Minister for Human Rights Shireen Mazari Tuesday said the crisis emanating from the coronavirus pandemic had created an important opportunity to take stock of the progress made globally in advancing the protection and promotion of the rights of women.
In her statement made virtually from Islamabad, during the 65th Session of the Commission on Status of Women being held from 15-26 March in New York, she said it was a time to reflect on the challenges that continue to stand in the way of women’s rights and equal participation in decision making in all facets of public life.
She said the pandemic had highlighted the disproportionate burdens that women confront, particularly during public health and economic emergencies. Women across the world have faced an alarming increase in instances of domestic violence, unemployment and poverty.
“We believe that the Sustainable Development Agenda with its 17 goals, particularly goal 5 has the potential to transform the lives of women by ensuring gender equality and empowerment of women," she said, adding, "The protection and promotion of the rights of women are one of the key pillars of Pakistan’s development paradigm. In accordance with Islamic injunctions, the Constitution of Pakistan guarantees fundamental rights to both men and women. It provides ample guarantees to women against all forms of discrimination, exploitation and marginalisation and ensures their equal rights and opportunities to grow and lead a healthy and prosperous life."
Through a wide range of legal, policy and administrative measures, Pakistan continued to make vigorous efforts to promote the political, economic and social empowerment of women, she said, adding, “The number of women at key leadership and decision-making positions has risen steadily. Our women have also begun occupying key positions in the Armed Forces and serve in UN Peacekeeping Operations.”
Dr Mazari pointed out that the Government of Pakistan had also taken concrete steps towards strengthening legislation related to address issues such as violence against women, domestic abuse, harassment, social protection, economic participation and inheritance.
Giving details of the measures taken by the government, she said the Protection of Women’s Property Rights Act 2020, the Letters of Administration and Succession Certificates Act 2020, and the Anti-Rape (Investigation and Trial) Ordinance 2020 were significant steps that have been taken recently in this regard.
She said the other laws in place to protect and promote women’s rights include the Protection against Harassment of Women at Workplace Act, 2010 and Criminal Law Amendments related to Anti-Women Practices, Acid Crimes, and Offences in the name or pretext of Honour.
The protection of women was one of the key priority areas of our national Action Plan on Human Rights. Women Protection Centres have been established all over the country to address grievances. A National Helpline (1099) also provides free legal advice and a robust redressal and referral mechanism, she told.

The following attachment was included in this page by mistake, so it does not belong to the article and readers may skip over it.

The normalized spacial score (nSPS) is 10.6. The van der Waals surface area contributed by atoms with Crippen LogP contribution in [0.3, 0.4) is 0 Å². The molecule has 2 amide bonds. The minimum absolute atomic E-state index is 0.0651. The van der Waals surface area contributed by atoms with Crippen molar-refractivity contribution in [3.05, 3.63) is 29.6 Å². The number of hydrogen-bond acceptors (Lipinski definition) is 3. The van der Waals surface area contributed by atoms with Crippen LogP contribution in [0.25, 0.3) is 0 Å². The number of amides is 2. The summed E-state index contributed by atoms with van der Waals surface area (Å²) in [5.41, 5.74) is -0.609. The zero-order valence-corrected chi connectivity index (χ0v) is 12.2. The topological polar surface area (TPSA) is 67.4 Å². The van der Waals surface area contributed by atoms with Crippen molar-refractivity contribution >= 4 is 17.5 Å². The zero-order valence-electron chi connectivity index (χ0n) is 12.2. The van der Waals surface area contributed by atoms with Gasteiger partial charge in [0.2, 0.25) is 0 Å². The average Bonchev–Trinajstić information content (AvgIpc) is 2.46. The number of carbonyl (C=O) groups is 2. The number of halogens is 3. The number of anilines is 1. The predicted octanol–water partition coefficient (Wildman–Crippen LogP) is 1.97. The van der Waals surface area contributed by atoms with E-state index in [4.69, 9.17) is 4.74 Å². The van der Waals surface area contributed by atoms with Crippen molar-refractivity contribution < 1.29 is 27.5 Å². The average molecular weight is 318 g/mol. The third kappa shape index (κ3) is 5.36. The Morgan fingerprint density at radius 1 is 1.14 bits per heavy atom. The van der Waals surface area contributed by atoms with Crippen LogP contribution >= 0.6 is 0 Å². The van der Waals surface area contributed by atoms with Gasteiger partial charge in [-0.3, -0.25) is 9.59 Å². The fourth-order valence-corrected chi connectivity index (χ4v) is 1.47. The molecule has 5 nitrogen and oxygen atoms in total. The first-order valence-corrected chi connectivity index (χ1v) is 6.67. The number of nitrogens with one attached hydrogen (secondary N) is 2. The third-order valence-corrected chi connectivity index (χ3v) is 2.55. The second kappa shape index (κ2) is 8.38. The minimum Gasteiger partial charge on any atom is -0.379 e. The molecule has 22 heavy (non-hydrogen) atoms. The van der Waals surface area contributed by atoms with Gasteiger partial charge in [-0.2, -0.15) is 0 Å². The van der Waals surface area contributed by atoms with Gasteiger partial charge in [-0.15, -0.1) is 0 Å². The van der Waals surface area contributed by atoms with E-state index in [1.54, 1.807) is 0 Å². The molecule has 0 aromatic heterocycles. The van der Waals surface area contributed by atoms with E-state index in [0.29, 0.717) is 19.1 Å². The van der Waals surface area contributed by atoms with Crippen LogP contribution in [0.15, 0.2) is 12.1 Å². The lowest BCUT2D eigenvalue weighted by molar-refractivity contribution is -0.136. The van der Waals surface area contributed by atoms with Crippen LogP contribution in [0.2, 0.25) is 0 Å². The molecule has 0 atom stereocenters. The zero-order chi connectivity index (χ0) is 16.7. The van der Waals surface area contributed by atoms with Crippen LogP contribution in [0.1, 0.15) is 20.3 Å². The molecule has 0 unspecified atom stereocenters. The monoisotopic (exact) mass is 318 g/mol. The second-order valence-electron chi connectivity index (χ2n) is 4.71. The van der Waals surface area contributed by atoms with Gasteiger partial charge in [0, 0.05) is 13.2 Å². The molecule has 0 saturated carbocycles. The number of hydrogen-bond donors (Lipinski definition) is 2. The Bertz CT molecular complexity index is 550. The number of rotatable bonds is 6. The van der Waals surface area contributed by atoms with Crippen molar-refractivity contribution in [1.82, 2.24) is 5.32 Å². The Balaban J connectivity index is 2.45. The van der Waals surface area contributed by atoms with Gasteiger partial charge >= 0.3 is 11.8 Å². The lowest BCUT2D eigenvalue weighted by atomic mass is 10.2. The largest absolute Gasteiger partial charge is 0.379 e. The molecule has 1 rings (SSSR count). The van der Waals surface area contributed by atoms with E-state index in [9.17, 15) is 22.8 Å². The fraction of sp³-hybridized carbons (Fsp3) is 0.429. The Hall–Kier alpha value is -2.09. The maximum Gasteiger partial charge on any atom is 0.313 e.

She said Pakistan had also been working towards strengthening and establishing its institutional framework to protect the rights of women. The Gender Crime Centre (GCC) under the National Police Bureau of the Ministry of Interior gathers, collates and analyses data on violence against women in its various forms. Having this central repository of data on cases of violence against women assists policymakers to develop comprehensive and effective measures to control such violence, the minister added.
She informed that the Ehsaas Programme was the flagship social protection programme designed to provide social assistance to women and improve financial inclusion and economic empowerment of women. In order to encourage Women’s employment, the Government has announced a minimum of 10% quota for women in public sector employment. To facilitate working women, women hostels, daycares and transport facilities were being provided at public and private offices.
She mentioned that the global community has a responsibility and duty to acknowledge the pleas of women and children, suffering devastating human rights consequences in situations of conflict and illegal Occupation.
The minister said India had exploited the pandemic to accelerate the pace of its colonisation project in Occupied Jammu and Kashmir and to consolidate its illegal and unilateral actions of 5th August 2019.
Using draconian laws, Indian forces had intensified systematic use of summary executions, torture, pellet guns, and rape as a weapon. The mass rape of Kashmiri women in the villages of Kunan and Poshpura in 1991 was just one example of the dire need to extend protection to women and girls living in conflict zones or in occupied territories.
“We are also concerned over the rising tide of Islamophobia where Muslim women are being denied their right to choose how they dress," Dr Mazari said.
Pakistan firmly believed that economic growth, sustainable development, peace and prosperity must be built upon a foundation of female empowerment and gender equality. “We remain committed to creating an enabling and safe environment for women so that they can shatter the glass ceilings and obstacles that have conventionally hindered and restricted their equal participation in decision making and public life.”
She expressed hope that the session will prove to be a successful session and assure you of Pakistan’s unwavering commitment to support and cooperate with the Commission towards advancing female empowerment and gender equality.
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